If I could ask the Pioneer Woman one question, I would probably ask her where she got her hand-painted orange KitchenAid. And if I got a second question, I would definitely ask her about sliders. Sliders just seem like they'd be her thing.
Ree Drummond's whole oeuvre is cowboys and classic Americana, so a very good burger has to be in her wheelhouse, and sliders are just regular burgers, but tinier and more adorable. Ree likes things that are cute almost as much as she likes puns, so it's not surprising that she has several different slider recipes in her collection. What is surprising, however, is that her secret slider ingredient is heavy whipping cream.
No, really. Heavy cream. Ree's eyes were positively gleaming when she demonstrated her trick on her Food Network show.
"What you are seeing right now might shock you," she said, pouring a quarter cup of heavy whipping cream over a bowl full of ground beef and grinning like a toddler who is about to get away with something.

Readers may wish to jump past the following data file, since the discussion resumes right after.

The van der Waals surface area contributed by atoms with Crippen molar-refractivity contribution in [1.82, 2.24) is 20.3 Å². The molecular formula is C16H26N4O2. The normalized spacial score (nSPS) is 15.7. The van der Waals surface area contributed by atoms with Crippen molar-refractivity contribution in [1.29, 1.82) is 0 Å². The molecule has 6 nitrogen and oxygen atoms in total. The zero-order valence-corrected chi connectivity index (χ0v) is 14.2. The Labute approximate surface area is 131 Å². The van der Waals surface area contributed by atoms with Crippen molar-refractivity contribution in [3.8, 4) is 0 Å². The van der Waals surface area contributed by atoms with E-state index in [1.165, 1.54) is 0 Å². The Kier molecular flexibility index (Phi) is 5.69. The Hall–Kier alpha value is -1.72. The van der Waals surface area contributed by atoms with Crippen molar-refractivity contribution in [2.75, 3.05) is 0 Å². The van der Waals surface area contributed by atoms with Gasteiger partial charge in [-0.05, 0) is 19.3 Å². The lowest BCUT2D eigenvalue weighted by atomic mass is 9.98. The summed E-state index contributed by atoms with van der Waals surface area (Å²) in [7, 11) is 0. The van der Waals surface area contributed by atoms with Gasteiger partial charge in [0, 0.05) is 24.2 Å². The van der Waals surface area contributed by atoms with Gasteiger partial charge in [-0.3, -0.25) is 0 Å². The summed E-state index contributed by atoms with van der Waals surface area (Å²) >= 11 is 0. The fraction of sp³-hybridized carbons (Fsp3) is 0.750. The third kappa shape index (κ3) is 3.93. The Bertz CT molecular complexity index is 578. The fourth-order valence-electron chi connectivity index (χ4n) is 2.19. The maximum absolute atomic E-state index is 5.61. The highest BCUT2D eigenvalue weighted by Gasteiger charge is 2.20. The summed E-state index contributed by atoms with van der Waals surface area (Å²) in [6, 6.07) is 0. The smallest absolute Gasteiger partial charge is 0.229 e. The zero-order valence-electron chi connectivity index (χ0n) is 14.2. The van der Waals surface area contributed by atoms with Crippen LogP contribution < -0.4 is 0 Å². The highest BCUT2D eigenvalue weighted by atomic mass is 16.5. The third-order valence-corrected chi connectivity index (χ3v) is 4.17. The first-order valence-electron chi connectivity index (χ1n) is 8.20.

"I'm drizzling in some heavy cream for one very, very important reason," she said. "I want to."
Ree said that because sliders are so tiny and they're only a few bites each, she can make them extra-rich and indulgent. The Pioneer Woman's food tends to be creamy and indulgent in general, so when she decides to make something extra rich, she really goes all-in.
"With sliders you only have a couple of bites for the flavor to shine through," she explained. "And it just makes for a really rich experience."
She used heavy cream to make sliders on her blog too, and there she explained that the cream gives the burgers a "yummy richness and will make you feel extra naughty."
Get the recipe: Mushroom-and-Swiss Sliders with Spicy Fry Sauce from The Pioneer Woman
After the meat was mixed up with the heavy cream, salt and pepper, and Worcestershire sauce, Ree used an ice cream scoop to portion out the sliders. The ice cream scoop held two ounces, or a quarter of a cup, and the scoop made it so all her sliders were the same size. Then she just made the scoops into patties in her hand and used her thumb to make an indentation in the middle of each patty.
"That keeps the slider from poofing up and becoming too bulky and tall when it goes on the grill," she said.
When a slider gets too tall, it becomes very difficult to fit into a person's mouth. But Ree handed a sheet-tray full of her raw sliders to her husband to grill outside, and when he brought them back they were all just the right size and shape for the dinner rolls she'd set out as buns. They seemed to be a hit with the kids, too.
What do you think of the Pioneer Woman's trick for using heavy cream in sliders?